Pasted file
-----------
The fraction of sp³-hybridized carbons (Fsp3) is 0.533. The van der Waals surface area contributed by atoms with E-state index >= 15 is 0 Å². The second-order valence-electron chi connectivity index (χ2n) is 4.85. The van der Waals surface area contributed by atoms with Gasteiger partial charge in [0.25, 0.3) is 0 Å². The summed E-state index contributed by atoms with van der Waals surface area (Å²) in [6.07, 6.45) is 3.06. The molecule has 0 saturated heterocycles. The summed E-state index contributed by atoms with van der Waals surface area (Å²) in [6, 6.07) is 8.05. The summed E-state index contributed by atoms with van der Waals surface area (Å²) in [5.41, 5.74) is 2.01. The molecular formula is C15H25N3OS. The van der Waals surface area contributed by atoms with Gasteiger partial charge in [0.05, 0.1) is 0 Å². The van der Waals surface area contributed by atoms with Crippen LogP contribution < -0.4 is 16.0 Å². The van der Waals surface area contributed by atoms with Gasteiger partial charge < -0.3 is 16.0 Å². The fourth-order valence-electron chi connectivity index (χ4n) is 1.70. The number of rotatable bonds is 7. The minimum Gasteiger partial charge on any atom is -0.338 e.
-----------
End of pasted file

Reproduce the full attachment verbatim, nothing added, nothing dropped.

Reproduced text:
The fraction of sp³-hybridized carbons (Fsp3) is 0.533. The van der Waals surface area contributed by atoms with E-state index >= 15 is 0 Å². The second-order valence-electron chi connectivity index (χ2n) is 4.85. The van der Waals surface area contributed by atoms with Gasteiger partial charge in [0.25, 0.3) is 0 Å². The summed E-state index contributed by atoms with van der Waals surface area (Å²) in [6.07, 6.45) is 3.06. The molecule has 0 saturated heterocycles. The summed E-state index contributed by atoms with van der Waals surface area (Å²) in [6, 6.07) is 8.05. The summed E-state index contributed by atoms with van der Waals surface area (Å²) in [5.41, 5.74) is 2.01. The molecular formula is C15H25N3OS. The van der Waals surface area contributed by atoms with Gasteiger partial charge in [0.05, 0.1) is 0 Å². The van der Waals surface area contributed by atoms with Crippen LogP contribution < -0.4 is 16.0 Å². The van der Waals surface area contributed by atoms with Gasteiger partial charge < -0.3 is 16.0 Å². The fourth-order valence-electron chi connectivity index (χ4n) is 1.70. The number of rotatable bonds is 7. The minimum Gasteiger partial charge on any atom is -0.338 e.